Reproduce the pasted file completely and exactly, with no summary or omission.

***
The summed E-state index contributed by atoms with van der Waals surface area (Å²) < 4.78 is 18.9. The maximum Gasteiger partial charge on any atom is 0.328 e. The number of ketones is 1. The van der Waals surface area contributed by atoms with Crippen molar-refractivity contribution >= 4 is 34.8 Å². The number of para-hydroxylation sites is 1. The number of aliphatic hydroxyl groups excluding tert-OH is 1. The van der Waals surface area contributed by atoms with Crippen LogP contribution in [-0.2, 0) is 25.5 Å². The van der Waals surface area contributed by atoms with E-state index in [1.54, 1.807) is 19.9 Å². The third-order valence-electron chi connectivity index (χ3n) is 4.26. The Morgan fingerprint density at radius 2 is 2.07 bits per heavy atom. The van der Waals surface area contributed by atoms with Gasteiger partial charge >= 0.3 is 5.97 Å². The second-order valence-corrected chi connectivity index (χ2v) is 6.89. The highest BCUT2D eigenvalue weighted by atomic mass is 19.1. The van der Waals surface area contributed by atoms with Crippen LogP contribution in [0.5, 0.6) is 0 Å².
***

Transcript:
The summed E-state index contributed by atoms with van der Waals surface area (Å²) < 4.78 is 18.9. The maximum Gasteiger partial charge on any atom is 0.328 e. The number of ketones is 1. The van der Waals surface area contributed by atoms with Crippen molar-refractivity contribution >= 4 is 34.8 Å². The number of para-hydroxylation sites is 1. The number of aliphatic hydroxyl groups excluding tert-OH is 1. The van der Waals surface area contributed by atoms with Crippen LogP contribution in [-0.2, 0) is 25.5 Å². The van der Waals surface area contributed by atoms with E-state index in [1.54, 1.807) is 19.9 Å². The third-order valence-electron chi connectivity index (χ3n) is 4.26. The Morgan fingerprint density at radius 2 is 2.07 bits per heavy atom. The van der Waals surface area contributed by atoms with Gasteiger partial charge >= 0.3 is 5.97 Å². The second-order valence-corrected chi connectivity index (χ2v) is 6.89. The highest BCUT2D eigenvalue weighted by atomic mass is 19.1. The van der Waals surface area contributed by atoms with Crippen LogP contribution in [0.5, 0.6) is 0 Å².